I'm an avid fan of anime, and typically watch it subtitled. Sometimes the subbers will order the names as if they were Western, putting the given name before the family name. I really don't like this, but manually going through the subtitle file just to reverse the orders of the names would be a waste of time. I'd like to use Awk (or another standard Linux utility if Awk is not the right choice) to search the text for words that start with capital letters and always appear together (bigrams), and reverse their order. Spaces and symbols should be the delimiters for words. This should be sufficient to result in no false positives.

For example, all instances of Miu Matsuoka should be converted to Matsuoka Miu.


Try this,

sed -r -e "s:([A-Z][a-z]+)\s([A-Z][a-z]+):\2 \1:g" subfile > newsubfile

or you can also change the original file as

sed -i -r -e "s:([A-Z][a-z]+)\s([A-Z][a-z]+):\2 \1:g" subfile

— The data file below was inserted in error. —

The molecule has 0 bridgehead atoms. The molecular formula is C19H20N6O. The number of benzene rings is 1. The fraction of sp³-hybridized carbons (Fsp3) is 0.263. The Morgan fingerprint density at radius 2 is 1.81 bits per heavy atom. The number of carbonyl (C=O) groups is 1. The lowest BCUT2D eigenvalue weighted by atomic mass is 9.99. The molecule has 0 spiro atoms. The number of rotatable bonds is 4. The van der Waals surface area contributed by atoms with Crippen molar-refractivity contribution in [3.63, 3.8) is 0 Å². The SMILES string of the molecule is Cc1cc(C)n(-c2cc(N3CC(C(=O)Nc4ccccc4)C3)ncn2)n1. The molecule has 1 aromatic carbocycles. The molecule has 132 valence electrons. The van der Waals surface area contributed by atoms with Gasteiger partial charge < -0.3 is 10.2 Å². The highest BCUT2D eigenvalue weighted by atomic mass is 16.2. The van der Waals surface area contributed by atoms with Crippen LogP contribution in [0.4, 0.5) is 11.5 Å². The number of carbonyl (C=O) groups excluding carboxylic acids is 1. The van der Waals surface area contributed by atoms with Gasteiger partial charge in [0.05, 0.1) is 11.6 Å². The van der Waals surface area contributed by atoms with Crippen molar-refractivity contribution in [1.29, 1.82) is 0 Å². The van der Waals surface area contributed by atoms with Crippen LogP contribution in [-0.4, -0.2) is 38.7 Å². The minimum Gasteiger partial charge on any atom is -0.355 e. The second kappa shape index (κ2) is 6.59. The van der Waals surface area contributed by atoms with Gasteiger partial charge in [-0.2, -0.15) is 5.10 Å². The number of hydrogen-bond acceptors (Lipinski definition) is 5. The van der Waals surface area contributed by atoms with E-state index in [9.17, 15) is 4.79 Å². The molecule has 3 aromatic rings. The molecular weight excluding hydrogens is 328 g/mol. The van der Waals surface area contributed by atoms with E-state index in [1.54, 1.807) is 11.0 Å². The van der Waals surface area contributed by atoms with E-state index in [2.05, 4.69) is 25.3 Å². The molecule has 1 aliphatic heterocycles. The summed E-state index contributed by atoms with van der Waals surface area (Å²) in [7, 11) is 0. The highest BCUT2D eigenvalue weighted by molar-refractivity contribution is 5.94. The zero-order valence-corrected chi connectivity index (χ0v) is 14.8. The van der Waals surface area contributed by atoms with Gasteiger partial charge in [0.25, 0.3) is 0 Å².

The regex ([A-Z][a-z]+)\s([A-Z][a-z]+) selects any 2 consecutive words that start with a capital letter and sed reverses their order. See if this matches all your test cases. I ran some tests and it worked.

  • Regex has always been my weak point, but testing it out, this doesn't seem to work. – forest May 6 at 5:54
  • can you post a small part of your file – Ritajit Kundu May 6 at 5:56
  • Here's what I used to test: paste.debian.net/plain/1081646. The input and output were identical. – forest May 6 at 5:59
  • Check the updated answer. I forgot to put the -r tag in it – Ritajit Kundu May 6 at 6:15
  • Yeah I tried adding -r and adjusting the syntax as well, but must not have done it correctly. – forest May 6 at 6:15

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